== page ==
LONDON (Thomson Reuters Foundation) -
(The fourteenth paragraph of this Sept. 23 story has been corrected paragraph to ‘no women on the Aleppo local council’ from ‘no women on local councils in Syria’)
Inspired by a Syrian-Palestinian activist she met in Washington D.C. at the start of the Syrian uprising, U.S. filmmaker Andrea Kalin dropped her other projects and devoted herself to capturing the Syrian conflict - and people - on film.
More than three years and several perilous trips to Syria later, her documentary “Red Lines” is a unique record of her travels with Mouaz Moustafa and his fellow-activist Razan Shalab al-Sham, a leading Syrian women’s rights activist.
When Kalin met Mouaz through a common friend, Mouaz had already been to Syria as head of the Syrian Emergency Task Force, a pro-democracy NGO, supporting the groups whose peaceful protests began the uprising in early 2011.
“He was supporting civic outreach, and at the same time, he was pushing the civil society, peace,” Kalin, an award-winning documentary maker, told the Thomson Reuters Foundation in a phone interview from Washington.
Mouaz, now a U.S. citizen, was also warning the U.S. authorities: “if they don’t support the moderate opposition and give them the support they need, they are going to be overrun and subsumed by the extremists. He was saying this three years ago,” Kalin recalls.
Intrigued by the young man, Kalin put all her other work on hold and focused her lens on Syria.
“I just jumped in, with no funding, with no resources, with no concept of how we’re going to tell the story, but I knew it was unfolding in front of my eyes. It’s an important story to capture,” said Kalin.
Mouaz introduced Kalin to Razan, a young activist who had fled to Turkey. She was making dangerous trips across the border into Syria, using a network of activists to smuggle medical aid to opposition groups.
By building trust and a close relationship with the two young activists, Kalin was able to capture valuable footage inside Syria and tell the stories that had not reached the mainstream news media.
“We didn’t tell the American embassy; we didn’t go with a security detail, we didn’t have insurance. We were like guerrilla filmmakers with our cameras,” said Kalin.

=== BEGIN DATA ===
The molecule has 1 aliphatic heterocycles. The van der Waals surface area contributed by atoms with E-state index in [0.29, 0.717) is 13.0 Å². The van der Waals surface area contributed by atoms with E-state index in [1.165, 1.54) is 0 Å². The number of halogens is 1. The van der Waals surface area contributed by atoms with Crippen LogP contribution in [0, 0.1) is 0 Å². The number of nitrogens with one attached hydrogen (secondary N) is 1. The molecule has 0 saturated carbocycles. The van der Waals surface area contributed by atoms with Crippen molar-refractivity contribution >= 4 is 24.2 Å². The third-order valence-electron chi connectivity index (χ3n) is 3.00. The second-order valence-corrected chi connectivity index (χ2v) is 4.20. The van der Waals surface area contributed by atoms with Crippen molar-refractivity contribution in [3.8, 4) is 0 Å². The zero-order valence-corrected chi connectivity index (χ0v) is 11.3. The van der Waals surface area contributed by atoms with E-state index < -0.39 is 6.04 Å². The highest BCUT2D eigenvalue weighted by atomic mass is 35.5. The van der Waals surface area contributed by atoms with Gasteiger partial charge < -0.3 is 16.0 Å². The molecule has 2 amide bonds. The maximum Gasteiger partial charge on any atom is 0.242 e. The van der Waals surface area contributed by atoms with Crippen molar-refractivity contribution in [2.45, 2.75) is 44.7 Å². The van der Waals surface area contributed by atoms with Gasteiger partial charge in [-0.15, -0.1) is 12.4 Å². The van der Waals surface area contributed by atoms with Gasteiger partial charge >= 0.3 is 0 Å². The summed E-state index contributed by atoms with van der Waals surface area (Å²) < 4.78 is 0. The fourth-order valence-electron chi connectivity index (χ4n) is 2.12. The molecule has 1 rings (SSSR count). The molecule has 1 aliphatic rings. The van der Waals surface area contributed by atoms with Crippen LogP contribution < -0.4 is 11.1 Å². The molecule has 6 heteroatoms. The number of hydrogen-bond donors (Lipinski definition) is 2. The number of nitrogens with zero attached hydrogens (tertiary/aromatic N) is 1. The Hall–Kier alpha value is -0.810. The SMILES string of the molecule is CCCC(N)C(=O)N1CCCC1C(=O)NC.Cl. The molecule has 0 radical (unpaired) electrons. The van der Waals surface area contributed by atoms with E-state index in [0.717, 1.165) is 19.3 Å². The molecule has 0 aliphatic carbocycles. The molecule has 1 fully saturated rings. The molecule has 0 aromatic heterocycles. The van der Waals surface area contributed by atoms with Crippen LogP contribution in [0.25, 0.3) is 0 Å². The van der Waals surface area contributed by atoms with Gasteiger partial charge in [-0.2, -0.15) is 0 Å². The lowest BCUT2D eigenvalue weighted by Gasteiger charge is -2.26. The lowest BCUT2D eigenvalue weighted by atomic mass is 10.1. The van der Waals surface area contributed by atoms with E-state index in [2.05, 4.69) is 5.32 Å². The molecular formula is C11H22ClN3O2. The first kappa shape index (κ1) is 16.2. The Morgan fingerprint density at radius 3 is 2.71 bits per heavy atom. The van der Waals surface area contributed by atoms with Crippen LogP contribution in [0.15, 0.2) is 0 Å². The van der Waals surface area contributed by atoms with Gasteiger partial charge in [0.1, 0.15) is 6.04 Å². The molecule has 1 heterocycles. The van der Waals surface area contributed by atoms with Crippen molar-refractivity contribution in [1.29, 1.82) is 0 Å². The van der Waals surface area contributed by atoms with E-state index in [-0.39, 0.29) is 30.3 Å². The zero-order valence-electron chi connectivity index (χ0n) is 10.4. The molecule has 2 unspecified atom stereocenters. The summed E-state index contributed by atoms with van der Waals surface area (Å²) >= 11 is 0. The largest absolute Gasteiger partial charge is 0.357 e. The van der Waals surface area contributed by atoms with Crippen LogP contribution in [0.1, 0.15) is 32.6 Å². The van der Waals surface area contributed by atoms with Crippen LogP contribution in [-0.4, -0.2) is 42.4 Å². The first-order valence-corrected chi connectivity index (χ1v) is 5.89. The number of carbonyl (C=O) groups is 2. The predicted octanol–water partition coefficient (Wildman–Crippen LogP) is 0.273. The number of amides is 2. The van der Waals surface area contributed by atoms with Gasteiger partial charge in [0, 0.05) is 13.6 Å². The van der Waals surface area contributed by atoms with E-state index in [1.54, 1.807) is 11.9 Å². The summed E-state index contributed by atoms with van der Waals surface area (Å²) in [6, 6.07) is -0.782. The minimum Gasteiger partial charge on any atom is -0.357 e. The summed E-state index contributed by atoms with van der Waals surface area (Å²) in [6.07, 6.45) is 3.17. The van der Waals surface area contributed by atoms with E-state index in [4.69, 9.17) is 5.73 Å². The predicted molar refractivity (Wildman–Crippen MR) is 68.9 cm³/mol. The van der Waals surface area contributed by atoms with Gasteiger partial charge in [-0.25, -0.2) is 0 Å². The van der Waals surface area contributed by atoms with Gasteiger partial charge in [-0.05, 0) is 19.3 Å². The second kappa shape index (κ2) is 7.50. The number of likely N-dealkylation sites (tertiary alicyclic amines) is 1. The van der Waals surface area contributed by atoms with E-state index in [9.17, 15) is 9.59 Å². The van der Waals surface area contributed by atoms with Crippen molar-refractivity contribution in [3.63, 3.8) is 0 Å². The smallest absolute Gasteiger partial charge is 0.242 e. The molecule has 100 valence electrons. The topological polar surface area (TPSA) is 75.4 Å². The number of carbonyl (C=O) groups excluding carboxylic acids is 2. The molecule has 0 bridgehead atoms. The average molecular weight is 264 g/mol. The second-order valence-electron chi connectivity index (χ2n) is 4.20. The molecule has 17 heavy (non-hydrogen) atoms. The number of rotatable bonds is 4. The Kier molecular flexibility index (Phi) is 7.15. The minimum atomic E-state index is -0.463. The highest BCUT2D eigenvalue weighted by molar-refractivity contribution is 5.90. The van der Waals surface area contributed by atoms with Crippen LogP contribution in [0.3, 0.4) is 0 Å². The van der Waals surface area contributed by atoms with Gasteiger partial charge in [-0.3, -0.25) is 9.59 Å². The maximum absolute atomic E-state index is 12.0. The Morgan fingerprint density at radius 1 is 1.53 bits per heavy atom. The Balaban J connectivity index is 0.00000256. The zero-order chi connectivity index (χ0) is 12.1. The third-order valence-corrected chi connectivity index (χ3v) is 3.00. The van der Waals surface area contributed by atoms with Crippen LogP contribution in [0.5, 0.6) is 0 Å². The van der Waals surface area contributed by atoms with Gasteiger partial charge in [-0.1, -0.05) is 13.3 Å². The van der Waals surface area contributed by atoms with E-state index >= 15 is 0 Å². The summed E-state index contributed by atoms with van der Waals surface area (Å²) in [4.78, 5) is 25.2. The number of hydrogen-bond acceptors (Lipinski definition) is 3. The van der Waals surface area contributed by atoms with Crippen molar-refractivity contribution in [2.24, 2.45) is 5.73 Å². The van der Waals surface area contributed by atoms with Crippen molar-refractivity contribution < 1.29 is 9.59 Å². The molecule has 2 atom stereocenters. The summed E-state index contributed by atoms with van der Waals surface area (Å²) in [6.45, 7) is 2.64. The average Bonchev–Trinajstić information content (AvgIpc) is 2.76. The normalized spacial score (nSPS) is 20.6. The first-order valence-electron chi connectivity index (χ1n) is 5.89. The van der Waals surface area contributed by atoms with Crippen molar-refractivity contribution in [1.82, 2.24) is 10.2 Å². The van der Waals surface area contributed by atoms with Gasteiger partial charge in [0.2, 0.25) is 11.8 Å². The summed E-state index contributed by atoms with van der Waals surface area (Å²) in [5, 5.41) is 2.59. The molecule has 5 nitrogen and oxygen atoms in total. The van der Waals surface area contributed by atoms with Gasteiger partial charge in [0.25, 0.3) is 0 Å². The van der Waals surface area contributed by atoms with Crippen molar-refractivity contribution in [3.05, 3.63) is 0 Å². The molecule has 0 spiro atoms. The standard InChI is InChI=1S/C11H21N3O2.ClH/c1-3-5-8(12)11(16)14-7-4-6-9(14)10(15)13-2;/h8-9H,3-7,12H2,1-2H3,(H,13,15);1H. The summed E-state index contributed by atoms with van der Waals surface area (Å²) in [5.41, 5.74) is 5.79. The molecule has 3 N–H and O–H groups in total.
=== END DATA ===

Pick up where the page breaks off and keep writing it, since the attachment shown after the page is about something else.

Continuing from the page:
“My co-director Oliver Lukacs and I made four trips to Syria, two I went on, two Oliver went on, (we were) at Razan’s ‘mercy’, so to speak - we never went in a legal way. We were lucky.”
The relationship they built with their Syrian friends, “that trust is very important to be able to get access” to people in the turbulent country, she said.
“I started out as a radio journalist, and I know the difference of the level of intimacy with your characters,” said Kalin.
For Kalin, the true revolution in Syria is the gradual change in women’s roles in a traditional society. She attended women’s governance courses in Turkey organized by Razan, who told her there were no women on the Aleppo local council before the uprising.
Razan and fellow activists hoped that by encouraging women to work in politics, they would contribute more and have a bigger say in building civil society. Many women made the hazardous trip across the border to join the training sessions.
“For me, the strongest moment in the filmmaking was ... watching women being trained in the electoral process. The setting was bleak, a typical hotel room, with Disney stickers on the wall, and they used a ‘ballot’ box made from a cardboard box for wine glasses,” said Kalin.
“It was in that room those women changed my perceptions. They were the ones that were learning about democracy, and (from their spirit), I learnt the real practice of democracy.”
“It’s a story that has been missed ... those young activists were willing to sacrifice everything for a cause. People were overlooking that there were so many young people in the Arab world that want the same thing as we have in the west, that we take for granted.”
“We still turn our back on a nation whose population is 40 percent displaced, and where tens of thousands have been killed. Unfortunately, the political situation is very difficult (to change). For me, the best the film could do is to raise awareness, and prick people’s conscience about the suffering of the Syrian people.”
“Red Lines” will be screened in the UK at the Rich Mix cinema in east London on Sept. 25.
Editing by Tim Pearce